Recent U.S. Supreme Court decisions in Citizens United and other high-profile cases have sparked passionate disagreement about the proper role of corporations in American democracy. Partisans on both sides have made bold claims, often with little basis in historical facts. Bringing together leading scholars of history, law, and political science, Corporations and American Democracy provides the historical and intellectual grounding necessary to put today’s corporate policy debates in proper context.
From the nation’s founding to the present, Americans have regarded corporations with ambivalence—embracing their potential to revolutionize economic life and yet remaining wary of their capacity to undermine democratic institutions. Although corporations were originally created to give businesses and other associations special legal rights and privileges, historically they were denied many of the constitutional protections afforded flesh-and-blood citizens.
This comprehensive volume covers a range of topics, including the origins of corporations in English and American law, the historical shift from special charters to general incorporation, the increased variety of corporations that this shift made possible, and the roots of modern corporate regulation in the Progressive Era and New Deal. It also covers the evolution of judicial views of corporate rights, particularly since corporations have become the form of choice for an increasing variety of nonbusiness organizations, including political advocacy groups. Ironically, in today’s global economy the decline of large, vertically integrated corporations—the type of corporation that past reform movements fought so hard to regulate—poses some of the newest challenges to effective government oversight of the economy.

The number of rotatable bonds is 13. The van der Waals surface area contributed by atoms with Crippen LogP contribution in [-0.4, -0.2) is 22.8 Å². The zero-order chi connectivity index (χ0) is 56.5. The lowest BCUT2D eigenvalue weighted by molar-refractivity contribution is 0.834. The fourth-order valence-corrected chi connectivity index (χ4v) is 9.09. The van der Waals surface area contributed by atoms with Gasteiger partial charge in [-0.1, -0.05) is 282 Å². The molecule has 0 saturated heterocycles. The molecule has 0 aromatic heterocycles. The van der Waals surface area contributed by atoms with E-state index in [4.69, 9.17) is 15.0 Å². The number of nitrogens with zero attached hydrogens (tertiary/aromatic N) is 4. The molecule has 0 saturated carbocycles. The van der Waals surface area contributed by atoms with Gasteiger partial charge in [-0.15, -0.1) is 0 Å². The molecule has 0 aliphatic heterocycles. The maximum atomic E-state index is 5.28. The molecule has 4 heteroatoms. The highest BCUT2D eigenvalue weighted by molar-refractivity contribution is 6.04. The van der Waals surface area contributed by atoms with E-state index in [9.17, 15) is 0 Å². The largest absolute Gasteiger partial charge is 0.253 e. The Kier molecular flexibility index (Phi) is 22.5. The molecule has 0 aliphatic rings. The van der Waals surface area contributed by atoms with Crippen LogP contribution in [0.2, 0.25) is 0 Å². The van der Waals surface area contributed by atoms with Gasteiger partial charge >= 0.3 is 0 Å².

This is a stellar work that sets out a sophisticated and cutting-edge take on the story of the corporation. The essays do not just tell the story: the writers back it up by providing substantial accumulations of data and historical material. The result is a volume that is a vastly important contribution to the field. It will instantly become the go-to one-volume treatment of the history of the corporation in the United States.
Corporations and American Democracy explains crucial dimensions of how business has shaped our politics. As we confront serious challenges to democratic norms, this collection of trenchant essays provides scholars, decision-makers, and citizens with indispensable historical perspective on current dilemmas and policy options.
- 528 pages
- 6-1/8 x 9-1/4 inches
- Harvard University Press
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